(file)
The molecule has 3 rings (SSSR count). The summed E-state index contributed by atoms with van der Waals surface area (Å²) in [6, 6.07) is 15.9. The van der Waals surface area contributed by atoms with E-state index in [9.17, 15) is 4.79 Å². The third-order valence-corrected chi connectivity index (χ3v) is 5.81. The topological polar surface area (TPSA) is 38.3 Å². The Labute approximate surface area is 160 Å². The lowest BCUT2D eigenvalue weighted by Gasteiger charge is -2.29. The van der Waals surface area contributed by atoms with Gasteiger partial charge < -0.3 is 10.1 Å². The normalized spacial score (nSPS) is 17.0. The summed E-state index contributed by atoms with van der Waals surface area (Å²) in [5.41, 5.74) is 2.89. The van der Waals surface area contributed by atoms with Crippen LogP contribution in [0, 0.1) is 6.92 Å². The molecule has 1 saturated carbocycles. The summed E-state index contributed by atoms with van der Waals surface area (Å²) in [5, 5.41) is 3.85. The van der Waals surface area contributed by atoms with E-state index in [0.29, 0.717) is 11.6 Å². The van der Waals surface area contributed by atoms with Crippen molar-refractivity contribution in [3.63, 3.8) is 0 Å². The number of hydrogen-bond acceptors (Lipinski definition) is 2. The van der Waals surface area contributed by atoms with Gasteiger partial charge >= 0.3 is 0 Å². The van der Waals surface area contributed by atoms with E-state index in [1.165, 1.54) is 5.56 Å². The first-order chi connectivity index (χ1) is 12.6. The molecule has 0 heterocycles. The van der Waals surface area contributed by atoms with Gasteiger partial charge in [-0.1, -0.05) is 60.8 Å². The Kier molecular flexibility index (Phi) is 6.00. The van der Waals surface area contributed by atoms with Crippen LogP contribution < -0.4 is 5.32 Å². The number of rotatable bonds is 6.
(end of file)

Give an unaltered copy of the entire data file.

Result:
The molecule has 3 rings (SSSR count). The summed E-state index contributed by atoms with van der Waals surface area (Å²) in [6, 6.07) is 15.9. The van der Waals surface area contributed by atoms with E-state index in [9.17, 15) is 4.79 Å². The third-order valence-corrected chi connectivity index (χ3v) is 5.81. The topological polar surface area (TPSA) is 38.3 Å². The Labute approximate surface area is 160 Å². The lowest BCUT2D eigenvalue weighted by Gasteiger charge is -2.29. The van der Waals surface area contributed by atoms with Gasteiger partial charge < -0.3 is 10.1 Å². The normalized spacial score (nSPS) is 17.0. The summed E-state index contributed by atoms with van der Waals surface area (Å²) in [5.41, 5.74) is 2.89. The van der Waals surface area contributed by atoms with Crippen LogP contribution in [0, 0.1) is 6.92 Å². The molecule has 1 saturated carbocycles. The summed E-state index contributed by atoms with van der Waals surface area (Å²) in [5, 5.41) is 3.85. The van der Waals surface area contributed by atoms with E-state index in [0.29, 0.717) is 11.6 Å². The van der Waals surface area contributed by atoms with Crippen molar-refractivity contribution in [3.63, 3.8) is 0 Å². The number of hydrogen-bond acceptors (Lipinski definition) is 2. The van der Waals surface area contributed by atoms with Gasteiger partial charge >= 0.3 is 0 Å². The van der Waals surface area contributed by atoms with E-state index in [1.165, 1.54) is 5.56 Å². The first-order chi connectivity index (χ1) is 12.6. The molecule has 0 heterocycles. The van der Waals surface area contributed by atoms with Gasteiger partial charge in [-0.1, -0.05) is 60.8 Å². The Kier molecular flexibility index (Phi) is 6.00. The van der Waals surface area contributed by atoms with Crippen LogP contribution < -0.4 is 5.32 Å². The number of rotatable bonds is 6.